Why banning guns is our only hope

The harsh reality of the 2nd Amendment debate is that a great deal of useless argumentation is made by both conservatives seeking to uphold their perceived “God, Guns and Beer” form of national identity, and by the newly empowered teenage liberals seeking to emulate the confidence of Emma Gonzalez with little education at all on the matter. While the debate is over the 2nd Amendment, I may very likely be willing to bet that the most impassioned of debaters have yet to read it, much less study the language of the Amendment as written in the Bill of Rights. The Amendment reads, “A well-regulated Militia, being necessary to the security of a free State, the right of the people to keep and bear Arms, shall not be infringed.” The founding fathers, often praised for the majesty of their writings, were able to anticipate what might become of the country in years to come, despite being composed in very different times in the last 1700’s. However, the only accurate characterization I can imagine there may be for the nature of the Second Amendment is the stain on the fabric of American history. If I were to attempt to examine the Constitution through the lens of our most strict constructionist justices, including most notably Antonin Scalia in the Heller case, I might suggest that the intent of the Founding Fathers at the time the Second Amendment was written, is that the use of arms was explicitly meant for military purposes.  Thus, when applied to our current times and environment, guns, according to our Founding Fathers, are meant for necessary government officials, the national guard, and the United States military, not for the use of ordinary citizens.

In the times of the American Revolution, there was no organized American military; therefore, the defense against our opponents was comprised of willing citizens and the arms they could bear for battle. The term “militia” is essentially a people’s army. During the time of the American Revolution, the militia was our only form of tangible security necessitating citizen possession of arms for warfare. However today, when the U.S. possesses the strongest military in the world, there is very little reason we may ever need guns for any other purpose. Unfortunately, despite the rhetorical strength of the remainder of the Constitution, the Second Amendment fails in an unprecedented fashion. There is no way at the time of its creation that the crafters could have anticipated the grade of weapon currently widely available for purchase nor, given great American solidarity at the time, could they have anticipated that one day we may turn on each other, student against student and police against civilian. The founding fathers intended the use of arms solely to supplement our security, a freedom that should be granted only to those whose responsibility is to provide security – police, military and necessary federal agents.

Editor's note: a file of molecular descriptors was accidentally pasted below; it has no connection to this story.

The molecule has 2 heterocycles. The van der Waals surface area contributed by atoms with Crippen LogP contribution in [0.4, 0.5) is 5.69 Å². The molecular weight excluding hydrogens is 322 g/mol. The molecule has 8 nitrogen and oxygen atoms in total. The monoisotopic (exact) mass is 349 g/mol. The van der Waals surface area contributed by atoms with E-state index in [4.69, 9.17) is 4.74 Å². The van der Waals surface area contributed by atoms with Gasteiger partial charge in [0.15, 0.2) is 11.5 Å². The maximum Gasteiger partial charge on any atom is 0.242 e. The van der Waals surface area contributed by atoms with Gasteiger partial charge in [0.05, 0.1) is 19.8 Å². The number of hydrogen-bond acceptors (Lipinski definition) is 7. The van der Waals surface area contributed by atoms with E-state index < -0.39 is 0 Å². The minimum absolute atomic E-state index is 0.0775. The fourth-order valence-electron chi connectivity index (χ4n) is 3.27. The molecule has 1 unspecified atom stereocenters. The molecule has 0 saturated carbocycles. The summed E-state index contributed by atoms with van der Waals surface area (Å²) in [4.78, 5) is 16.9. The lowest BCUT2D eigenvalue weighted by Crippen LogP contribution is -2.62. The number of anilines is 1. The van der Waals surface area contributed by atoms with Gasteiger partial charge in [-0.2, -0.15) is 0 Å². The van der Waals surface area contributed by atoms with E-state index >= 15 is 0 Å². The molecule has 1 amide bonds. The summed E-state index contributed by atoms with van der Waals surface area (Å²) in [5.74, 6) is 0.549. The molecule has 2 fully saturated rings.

Perhaps, somewhat naively, I believe that our policymakers are in office solely to fight for the good of all American people. If this is true, a total ban of guns for civilian use appears to be the only advocacy that can genuinely achieve that goal. In Australia, after several gun incidents (minuscule when compared to those which have occurred in the US), their Federal Government essentially banned guns. To obtain a firearm, one must apply for a license and present a “genuine reason” for the purchase, of which self-defense is not included. This effectively reduced gun usage solely for the police force, military and a handful of governmentally approved individuals. After this gun-legislation was passed in 1996, mass shootings in Australia have very literally ended, and the homicide and suicide rate from gun-related incidents has dropped precipitously. Some may argue that guns in American culture are much more ingrained compared to that of Australia, however, they would be incorrect. Australia, one of the most prominent hunting grounds in the world, has a sizable culture of hunting, especially with guns, yet they prioritized human life. Perhaps the real difference between Australian and American culture is Australia’s willingness to confront issues and America’s evasion of the same.  If our legislators claim to be advocating for the end of mass shootings and the overall safety of the American people, they may, logically, consider the only sustainable complete solution to gun violence.

The ultimate goal of our policymakers should be to protect citizens rather than protect our misunderstood freedoms. If, as Americans, we still fight for the greater good and still hold the sanctity and intent of our Constitution, the only viable solution is the ban of all firearms. The statistics prove Australia, once ridden with equal tragedy, no longer is, yet America in its inaction can, according to statistics, expect to see another mass shooting within the month.